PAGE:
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1999 Closed threads from 1999 (read only)

 
 
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Old 30 December 1999, 09:17 PM   #1
Barrett
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First things first. OK, *I* know it's not yet the end of the millennium, even if Dan Rather, Peter Jennings and the other blatherers don't. However, seeing as it's IMPOSSIBLE for anyone else to claim the title in the next 12 months, I feel safe in announcing the finalists. Based on the criteria of innovation, leadership, personal record, and lasting influence, they are:

5. Erich Hartmann
4. Manfred von Richthofen
3. Werner Molders
2. John S. Thach
1. Oswald Boelcke

With the exception of fifth place, which is subject to amendment, the above results are historically, factually, and interpretively beyond debate.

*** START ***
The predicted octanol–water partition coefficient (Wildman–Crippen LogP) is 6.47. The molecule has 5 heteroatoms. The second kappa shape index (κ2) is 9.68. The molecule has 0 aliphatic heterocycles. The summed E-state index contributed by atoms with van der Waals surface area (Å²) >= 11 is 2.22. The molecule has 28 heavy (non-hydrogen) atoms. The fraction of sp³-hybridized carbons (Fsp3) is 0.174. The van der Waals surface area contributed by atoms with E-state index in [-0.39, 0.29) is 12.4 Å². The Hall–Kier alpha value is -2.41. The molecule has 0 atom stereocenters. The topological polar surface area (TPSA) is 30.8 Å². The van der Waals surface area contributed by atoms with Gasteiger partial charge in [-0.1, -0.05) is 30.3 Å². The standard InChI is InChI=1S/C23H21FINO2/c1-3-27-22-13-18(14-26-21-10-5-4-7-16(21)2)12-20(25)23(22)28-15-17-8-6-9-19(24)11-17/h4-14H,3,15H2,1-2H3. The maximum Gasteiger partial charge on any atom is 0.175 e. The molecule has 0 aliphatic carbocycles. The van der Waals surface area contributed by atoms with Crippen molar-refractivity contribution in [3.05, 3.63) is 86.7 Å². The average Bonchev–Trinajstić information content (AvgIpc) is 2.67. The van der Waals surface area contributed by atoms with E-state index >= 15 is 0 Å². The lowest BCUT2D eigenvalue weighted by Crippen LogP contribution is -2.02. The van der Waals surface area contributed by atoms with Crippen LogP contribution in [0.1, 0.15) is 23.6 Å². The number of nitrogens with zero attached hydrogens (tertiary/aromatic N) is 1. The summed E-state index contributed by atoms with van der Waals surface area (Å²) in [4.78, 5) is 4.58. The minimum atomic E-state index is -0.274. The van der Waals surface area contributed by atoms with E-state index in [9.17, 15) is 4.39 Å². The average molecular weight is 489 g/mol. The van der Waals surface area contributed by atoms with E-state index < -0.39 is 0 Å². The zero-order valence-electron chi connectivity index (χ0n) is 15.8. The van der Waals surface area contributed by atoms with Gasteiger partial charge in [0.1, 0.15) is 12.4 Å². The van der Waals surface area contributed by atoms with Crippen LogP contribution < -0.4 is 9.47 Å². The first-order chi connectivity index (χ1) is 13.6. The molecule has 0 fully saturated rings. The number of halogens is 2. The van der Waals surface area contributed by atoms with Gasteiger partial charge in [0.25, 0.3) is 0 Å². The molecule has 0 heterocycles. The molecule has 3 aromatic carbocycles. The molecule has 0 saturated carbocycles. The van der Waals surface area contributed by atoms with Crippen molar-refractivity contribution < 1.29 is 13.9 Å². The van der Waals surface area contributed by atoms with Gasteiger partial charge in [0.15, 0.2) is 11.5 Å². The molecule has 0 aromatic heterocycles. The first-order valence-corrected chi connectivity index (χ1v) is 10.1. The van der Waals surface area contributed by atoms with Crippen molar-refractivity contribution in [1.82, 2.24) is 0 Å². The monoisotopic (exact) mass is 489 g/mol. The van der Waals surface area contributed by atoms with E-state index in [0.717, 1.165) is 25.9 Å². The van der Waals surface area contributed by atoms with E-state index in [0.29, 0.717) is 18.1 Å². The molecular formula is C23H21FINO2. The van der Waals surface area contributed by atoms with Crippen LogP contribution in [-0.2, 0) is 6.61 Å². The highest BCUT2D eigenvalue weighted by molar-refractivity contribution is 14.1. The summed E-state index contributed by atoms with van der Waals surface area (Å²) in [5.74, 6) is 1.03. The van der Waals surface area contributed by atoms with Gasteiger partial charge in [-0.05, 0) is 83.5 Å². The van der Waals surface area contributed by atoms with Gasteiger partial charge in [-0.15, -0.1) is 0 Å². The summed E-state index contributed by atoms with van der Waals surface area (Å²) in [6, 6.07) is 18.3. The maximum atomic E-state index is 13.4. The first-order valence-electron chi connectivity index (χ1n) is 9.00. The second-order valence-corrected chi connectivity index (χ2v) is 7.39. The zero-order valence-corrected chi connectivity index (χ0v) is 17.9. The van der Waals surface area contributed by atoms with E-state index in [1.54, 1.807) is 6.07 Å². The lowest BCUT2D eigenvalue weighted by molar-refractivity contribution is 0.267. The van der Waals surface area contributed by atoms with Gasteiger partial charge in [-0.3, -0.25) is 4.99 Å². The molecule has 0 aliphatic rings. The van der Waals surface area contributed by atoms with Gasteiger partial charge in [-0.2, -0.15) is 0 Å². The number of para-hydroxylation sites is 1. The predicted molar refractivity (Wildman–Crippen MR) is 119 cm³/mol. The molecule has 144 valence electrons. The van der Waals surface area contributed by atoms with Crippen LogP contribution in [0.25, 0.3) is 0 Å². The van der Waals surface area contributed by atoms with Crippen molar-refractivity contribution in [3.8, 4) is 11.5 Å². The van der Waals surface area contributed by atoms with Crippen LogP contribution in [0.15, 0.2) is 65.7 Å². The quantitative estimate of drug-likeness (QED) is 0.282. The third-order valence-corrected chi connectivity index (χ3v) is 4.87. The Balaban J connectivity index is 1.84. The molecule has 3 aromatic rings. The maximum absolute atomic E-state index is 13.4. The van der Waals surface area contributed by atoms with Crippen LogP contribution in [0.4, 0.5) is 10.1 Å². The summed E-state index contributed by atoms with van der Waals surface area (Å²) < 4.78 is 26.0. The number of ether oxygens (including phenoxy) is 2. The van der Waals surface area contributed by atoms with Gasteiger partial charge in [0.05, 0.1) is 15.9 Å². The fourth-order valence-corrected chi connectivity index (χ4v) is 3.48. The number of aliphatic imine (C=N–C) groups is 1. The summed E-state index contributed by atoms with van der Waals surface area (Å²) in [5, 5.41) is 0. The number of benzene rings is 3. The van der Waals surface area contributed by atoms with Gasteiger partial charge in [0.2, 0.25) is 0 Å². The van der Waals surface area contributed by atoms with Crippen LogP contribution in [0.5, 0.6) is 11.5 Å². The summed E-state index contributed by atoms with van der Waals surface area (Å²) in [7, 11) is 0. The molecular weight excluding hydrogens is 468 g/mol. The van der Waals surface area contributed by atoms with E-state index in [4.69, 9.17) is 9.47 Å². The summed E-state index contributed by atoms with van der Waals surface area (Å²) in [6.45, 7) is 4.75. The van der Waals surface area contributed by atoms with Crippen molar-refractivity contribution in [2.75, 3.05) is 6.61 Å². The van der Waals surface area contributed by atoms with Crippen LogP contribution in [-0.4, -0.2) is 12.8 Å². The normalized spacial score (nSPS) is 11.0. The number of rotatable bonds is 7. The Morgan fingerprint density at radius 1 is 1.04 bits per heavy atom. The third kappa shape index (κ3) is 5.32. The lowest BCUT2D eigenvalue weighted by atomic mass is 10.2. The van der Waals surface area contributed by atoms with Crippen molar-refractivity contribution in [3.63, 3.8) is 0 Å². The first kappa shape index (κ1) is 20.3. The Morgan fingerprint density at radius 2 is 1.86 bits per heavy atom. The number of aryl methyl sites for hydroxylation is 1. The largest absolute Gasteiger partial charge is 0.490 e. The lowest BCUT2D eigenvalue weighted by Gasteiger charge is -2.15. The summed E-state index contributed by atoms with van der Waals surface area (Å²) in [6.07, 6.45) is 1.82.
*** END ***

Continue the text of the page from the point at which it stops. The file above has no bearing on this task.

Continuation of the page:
Commentary, however, is inevitable.
"Let the games begin!"
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Old 31 December 1999, 01:00 AM   #2
Axel Schudak
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Live to learn...

Not that I would argue your ranking, but who is John S. Thach?

I am not so deep into aviation history, so I would like to learn about the ace you put at nr. 2.

Thanks

Axel
 
Old 31 December 1999, 01:44 AM   #3
Rich Hicks
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Axel,